About Hauthaway

About Us | Management | History

About US

Hauthaway Corporation is an innovative designer of polyurethane polymers and compounded finishing materials for applications that require the very best. With our strong research capability and experienced applications support, we continually endeavor to meet the challenges faced by formulators and end-users in a variety of industries, including automotive, biomedical, construction, maintenance, and textile.

Hauthaway's broad water-based polyurethane dispersion portfolio affords formulators options for compounding coatings for wood and concrete flooring, automotive interior plastics, leather seating and garments, and flame retardant finishes for textiles.

Headquartered in Lynn, Massachusetts, the company has an international distribution organization covering North America, Europe and Asia-Pacific regions. With a 155 year history of growth and innovation, the focus of our management team is on continuing to serve our diverse customer base and on translating successes to new markets such as architectural coatings, and adhesives.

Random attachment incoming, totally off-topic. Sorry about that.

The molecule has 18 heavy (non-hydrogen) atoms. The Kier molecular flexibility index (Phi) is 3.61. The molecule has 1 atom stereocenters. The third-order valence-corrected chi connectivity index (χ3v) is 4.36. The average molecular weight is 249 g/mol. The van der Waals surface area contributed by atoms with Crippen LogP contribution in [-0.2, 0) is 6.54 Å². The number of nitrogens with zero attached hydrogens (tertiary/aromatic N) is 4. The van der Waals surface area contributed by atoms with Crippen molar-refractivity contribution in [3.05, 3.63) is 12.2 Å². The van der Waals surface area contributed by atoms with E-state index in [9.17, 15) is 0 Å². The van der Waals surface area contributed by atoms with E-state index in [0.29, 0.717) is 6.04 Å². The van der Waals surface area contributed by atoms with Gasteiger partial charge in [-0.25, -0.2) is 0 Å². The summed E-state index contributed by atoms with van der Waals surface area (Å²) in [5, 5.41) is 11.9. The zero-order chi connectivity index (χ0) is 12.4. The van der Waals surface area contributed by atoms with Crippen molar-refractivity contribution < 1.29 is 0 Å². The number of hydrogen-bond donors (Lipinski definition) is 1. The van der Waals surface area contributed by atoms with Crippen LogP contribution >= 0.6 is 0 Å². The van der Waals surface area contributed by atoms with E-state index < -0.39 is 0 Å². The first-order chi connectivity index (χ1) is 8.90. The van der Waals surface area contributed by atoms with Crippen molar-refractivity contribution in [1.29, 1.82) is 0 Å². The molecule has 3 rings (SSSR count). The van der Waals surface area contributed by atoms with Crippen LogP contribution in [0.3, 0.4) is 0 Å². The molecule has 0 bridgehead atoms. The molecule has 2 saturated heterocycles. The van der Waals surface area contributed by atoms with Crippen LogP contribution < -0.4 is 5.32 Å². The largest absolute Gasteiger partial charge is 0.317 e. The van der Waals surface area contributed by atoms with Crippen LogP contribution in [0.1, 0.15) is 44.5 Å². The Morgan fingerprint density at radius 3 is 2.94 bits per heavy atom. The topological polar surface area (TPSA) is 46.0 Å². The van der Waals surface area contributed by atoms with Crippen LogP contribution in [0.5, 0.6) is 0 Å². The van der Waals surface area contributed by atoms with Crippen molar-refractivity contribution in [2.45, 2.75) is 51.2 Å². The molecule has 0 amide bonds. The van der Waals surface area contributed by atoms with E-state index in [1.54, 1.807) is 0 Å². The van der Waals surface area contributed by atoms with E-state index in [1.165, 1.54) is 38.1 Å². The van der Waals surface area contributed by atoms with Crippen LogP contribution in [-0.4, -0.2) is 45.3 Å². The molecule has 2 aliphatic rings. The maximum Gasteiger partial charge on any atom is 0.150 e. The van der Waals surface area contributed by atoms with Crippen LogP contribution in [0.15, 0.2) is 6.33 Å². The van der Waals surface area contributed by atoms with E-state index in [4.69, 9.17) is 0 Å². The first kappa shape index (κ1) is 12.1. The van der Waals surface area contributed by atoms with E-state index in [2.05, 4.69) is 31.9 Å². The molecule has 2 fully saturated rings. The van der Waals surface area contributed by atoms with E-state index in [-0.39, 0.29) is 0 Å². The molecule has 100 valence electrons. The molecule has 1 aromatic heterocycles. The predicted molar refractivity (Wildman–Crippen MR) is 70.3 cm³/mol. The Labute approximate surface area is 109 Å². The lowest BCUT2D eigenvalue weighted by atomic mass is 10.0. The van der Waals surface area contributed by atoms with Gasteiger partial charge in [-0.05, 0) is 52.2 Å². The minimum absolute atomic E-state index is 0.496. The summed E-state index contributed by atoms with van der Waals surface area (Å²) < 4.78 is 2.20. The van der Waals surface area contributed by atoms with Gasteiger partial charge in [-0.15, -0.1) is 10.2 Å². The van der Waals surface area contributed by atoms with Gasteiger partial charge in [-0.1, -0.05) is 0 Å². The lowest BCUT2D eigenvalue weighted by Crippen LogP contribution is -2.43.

ISO Certification Logo

In addition to our unique product offerings, Hauthaway operates under an ISO 9001:2000 recognized management system with strict manufacturing and quality control guidelines.

Please call us at (781) 592-6444 or email us to see how Hauthaway can assist you with your next coating or adhesive development project.

Management

Leopoldo Johnson, CEO

Leo Johnson - CEO
Leo received his Bachelor of Science degrees in Chemistry and Pharmacy from Villanova University of Havana, as well as a teaching certificate from the venerable Conservatory of Music – Havana. He immigrated to the US in 1960 following the Cuban Revolution on a special visa to allow him to pursue a career as a concert pianist.

Leo joined Hauthaway in 1965 as a researcher for flocking and combining adhesives and helped to make the company a major regional player in those markets. Leo eventually acquired Hauthaway and is currently the majority shareholder of CLH Corporation, the holding company that owns Hauthaway Corporation.